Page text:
Seabear - The Ghost That Carried Us Away
George Bass 21/07/2007
With Iceland farming out musical prodigies quicker than the home listening aisle of its overseas supermarket franchise can sell them, cult imprint Morr have wasted no time in taking the latest Reykjavik darlings under their wing. Already home to the frivolity of Benni Hemm Hemm and Múm, it's with a smokeringed breath of confidence that they release The Ghost That Carried Us Away, the debut album by one-man-band-and-his-five-mates Sindri Már Sigfússon, aka Seabear. He isn't cut from entirely the same cloth as his better-known countrymen, however, and -- almost surprisingly -- doesn't seem too keen to plug into the national lore that the world and his missus seemingly can't get enough of at the moment. While his labelmates capture the glistening postcard art of the native landscapes as inspiration, Sigfússon and chums plump for a blue-skied poppy approach to their sound, and put together twelve tracks of bopping warmth for their first full-length venture into the arena.
So, what do the Icelandic middle months sound like, then? In a nutshell: pretty slick. The Ghost That Carried Us Away seems content enough to stick to the dos and don'ts of bubblegum indie, but holds back a liquid mint interior that stays fresh enough for the three quarters of an hour listening time. While Owl Waltz may aspire to be the Springwatch cover of Beck's Dead Melodies, downbeat scuffle and cul-de-sac lyrics a plenty ('It's hard to wake up when you're not sleeping/It's hard to make it be something when it means nothing at all'), outwardly lighter numbers drag you back among the brighter crop of wallflowers, and promise all the sunshine and optimism of the first morning of school holidays. Cat Piano in particular sounds like Cold War Kids' We Used To Vacation pulling slowly out of The Priory on a horse-drawn wagon, each bar of its verse approved with a red ink piano tick. Say goodbye to kidney pissing misery, you can almost hear the photo brochure strapline exclaim. That's about as weighty as things get in general, and the bulk of the record is comfortable enough living up to the pastel-shaded pencilwork of its smudgy cover art. Case in point: Summer Bird Diamond, a two-minute acoustic serenade which twitches with more birds than Bill Oddie's little black book.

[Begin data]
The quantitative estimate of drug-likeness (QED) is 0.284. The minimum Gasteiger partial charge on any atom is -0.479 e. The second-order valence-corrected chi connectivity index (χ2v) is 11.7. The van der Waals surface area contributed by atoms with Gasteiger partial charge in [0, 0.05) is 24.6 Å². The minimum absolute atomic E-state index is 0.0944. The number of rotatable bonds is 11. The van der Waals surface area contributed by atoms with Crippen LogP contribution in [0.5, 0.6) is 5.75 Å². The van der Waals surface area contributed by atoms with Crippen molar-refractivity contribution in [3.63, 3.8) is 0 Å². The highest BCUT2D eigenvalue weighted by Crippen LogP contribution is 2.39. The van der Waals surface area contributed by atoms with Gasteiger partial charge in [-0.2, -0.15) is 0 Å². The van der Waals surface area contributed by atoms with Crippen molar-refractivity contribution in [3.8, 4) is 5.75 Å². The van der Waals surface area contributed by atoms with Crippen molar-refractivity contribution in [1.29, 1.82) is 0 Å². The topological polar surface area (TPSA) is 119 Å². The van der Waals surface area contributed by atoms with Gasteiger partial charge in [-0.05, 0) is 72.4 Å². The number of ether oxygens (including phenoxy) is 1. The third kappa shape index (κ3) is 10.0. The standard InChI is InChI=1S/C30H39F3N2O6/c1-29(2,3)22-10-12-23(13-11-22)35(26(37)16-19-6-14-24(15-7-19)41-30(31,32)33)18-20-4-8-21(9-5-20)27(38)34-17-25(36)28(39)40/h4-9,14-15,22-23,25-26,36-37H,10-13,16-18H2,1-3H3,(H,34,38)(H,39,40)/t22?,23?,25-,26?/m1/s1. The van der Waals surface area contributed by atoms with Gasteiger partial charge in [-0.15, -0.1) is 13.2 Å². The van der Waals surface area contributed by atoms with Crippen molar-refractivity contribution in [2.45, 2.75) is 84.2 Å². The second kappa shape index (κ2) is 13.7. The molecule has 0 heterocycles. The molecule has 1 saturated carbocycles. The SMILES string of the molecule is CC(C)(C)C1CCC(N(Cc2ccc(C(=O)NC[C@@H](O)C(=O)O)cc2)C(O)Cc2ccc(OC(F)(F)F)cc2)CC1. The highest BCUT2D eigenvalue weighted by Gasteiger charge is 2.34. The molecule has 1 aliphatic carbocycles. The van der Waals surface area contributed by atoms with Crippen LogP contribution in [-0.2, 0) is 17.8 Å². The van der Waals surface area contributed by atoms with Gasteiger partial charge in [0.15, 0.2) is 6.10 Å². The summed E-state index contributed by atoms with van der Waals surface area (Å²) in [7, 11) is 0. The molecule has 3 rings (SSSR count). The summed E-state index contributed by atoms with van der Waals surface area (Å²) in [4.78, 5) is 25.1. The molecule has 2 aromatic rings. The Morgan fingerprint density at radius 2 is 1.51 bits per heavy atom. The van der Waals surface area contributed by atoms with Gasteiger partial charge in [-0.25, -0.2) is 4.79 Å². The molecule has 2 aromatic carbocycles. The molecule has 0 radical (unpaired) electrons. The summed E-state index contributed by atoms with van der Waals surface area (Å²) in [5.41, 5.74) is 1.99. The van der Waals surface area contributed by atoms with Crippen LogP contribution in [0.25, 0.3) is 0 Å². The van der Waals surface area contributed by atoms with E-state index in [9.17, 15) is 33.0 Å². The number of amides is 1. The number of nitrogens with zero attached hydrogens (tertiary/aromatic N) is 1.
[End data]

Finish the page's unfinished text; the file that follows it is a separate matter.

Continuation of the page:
There's plenty of exotic trinkets routed into the album's pop woodwork, and Seabear handle the production gallantly enough to stop their sound being put into either the Confirmed Happy or Confirmed Sad boxes. On Sailors Blue, they let harmonicas and pooling guitar twangs take the torso of a pouting tragedy and swathe it in Hawaiian shirt frills, whereas Libraries' driving beat and female vocal harmonies are summery as a meadow of moulting dandelions. Likewise, the Steve Wright gallop of Arms is pleasantly countered with Lost Watch, a song that takes the mopey squeal of Godspeed You! Black Emperor's They Don't Sleep Anymore On The Beach and chews it slowly into compilation album digestibility. Sigfússon proves he's a deep-down softy at heart in the end, though, and cranks things up nicely for the rousing come-again wave of Seashell, where some carefully selected country spangles discombobulate a string loop over and over and over, the whole thing snowballing into a giddy storm of folk before its abrupt termination. It's likely to have you reaching for the Repeat button merrily enough, geared up for the jostling clapalonga hi-jinx of opening instrumental Good Morning Scarecrow.
With the summer trying to get the last of the rain out of its system and stereos across the country in need of a feel-good booster shot, Seabear have got the odds in their favour for when they play their hand come August. Sure, Radio 2 might swallow them up faster than Wossy gets another nought on his wage slip, but there's a smidgeon of dark majesty skulking in amongst the field-recorded chirping and hammond organ blushes; kind of a 12A redux of Radical Face's Ghost. With grey skies forever on the horizon and the sun on somewhat of a go-slow, that's about as dark as you want things to go at the minute.